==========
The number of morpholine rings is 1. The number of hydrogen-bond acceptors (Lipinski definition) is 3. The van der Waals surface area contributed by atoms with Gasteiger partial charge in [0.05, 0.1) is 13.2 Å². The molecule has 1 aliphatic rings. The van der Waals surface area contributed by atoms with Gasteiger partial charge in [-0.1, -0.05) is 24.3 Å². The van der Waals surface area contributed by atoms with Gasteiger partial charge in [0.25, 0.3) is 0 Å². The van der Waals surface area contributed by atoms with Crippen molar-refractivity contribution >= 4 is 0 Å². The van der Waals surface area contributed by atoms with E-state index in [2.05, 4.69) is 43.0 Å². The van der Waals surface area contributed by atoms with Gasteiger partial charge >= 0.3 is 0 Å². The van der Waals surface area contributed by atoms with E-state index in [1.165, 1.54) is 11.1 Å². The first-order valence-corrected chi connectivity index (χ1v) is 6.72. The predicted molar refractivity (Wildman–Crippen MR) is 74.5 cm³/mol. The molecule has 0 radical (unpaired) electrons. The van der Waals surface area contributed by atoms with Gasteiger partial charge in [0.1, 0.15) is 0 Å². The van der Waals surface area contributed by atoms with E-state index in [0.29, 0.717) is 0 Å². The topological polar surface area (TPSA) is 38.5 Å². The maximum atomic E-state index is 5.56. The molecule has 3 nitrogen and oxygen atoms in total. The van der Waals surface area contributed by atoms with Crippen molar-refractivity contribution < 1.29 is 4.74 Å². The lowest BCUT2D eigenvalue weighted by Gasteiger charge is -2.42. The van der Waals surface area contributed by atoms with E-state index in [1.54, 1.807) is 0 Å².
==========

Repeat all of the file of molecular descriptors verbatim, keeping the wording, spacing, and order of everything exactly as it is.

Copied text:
The number of morpholine rings is 1. The number of hydrogen-bond acceptors (Lipinski definition) is 3. The van der Waals surface area contributed by atoms with Gasteiger partial charge in [0.05, 0.1) is 13.2 Å². The molecule has 1 aliphatic rings. The van der Waals surface area contributed by atoms with Gasteiger partial charge in [-0.1, -0.05) is 24.3 Å². The van der Waals surface area contributed by atoms with Gasteiger partial charge in [0.25, 0.3) is 0 Å². The van der Waals surface area contributed by atoms with Crippen molar-refractivity contribution >= 4 is 0 Å². The van der Waals surface area contributed by atoms with E-state index in [2.05, 4.69) is 43.0 Å². The van der Waals surface area contributed by atoms with Gasteiger partial charge >= 0.3 is 0 Å². The van der Waals surface area contributed by atoms with E-state index in [1.165, 1.54) is 11.1 Å². The first-order valence-corrected chi connectivity index (χ1v) is 6.72. The predicted molar refractivity (Wildman–Crippen MR) is 74.5 cm³/mol. The molecule has 0 radical (unpaired) electrons. The van der Waals surface area contributed by atoms with Gasteiger partial charge in [0.1, 0.15) is 0 Å². The van der Waals surface area contributed by atoms with E-state index in [0.29, 0.717) is 0 Å². The topological polar surface area (TPSA) is 38.5 Å². The maximum atomic E-state index is 5.56. The molecule has 3 nitrogen and oxygen atoms in total. The van der Waals surface area contributed by atoms with Crippen molar-refractivity contribution < 1.29 is 4.74 Å². The lowest BCUT2D eigenvalue weighted by Gasteiger charge is -2.42. The van der Waals surface area contributed by atoms with E-state index in [1.54, 1.807) is 0 Å².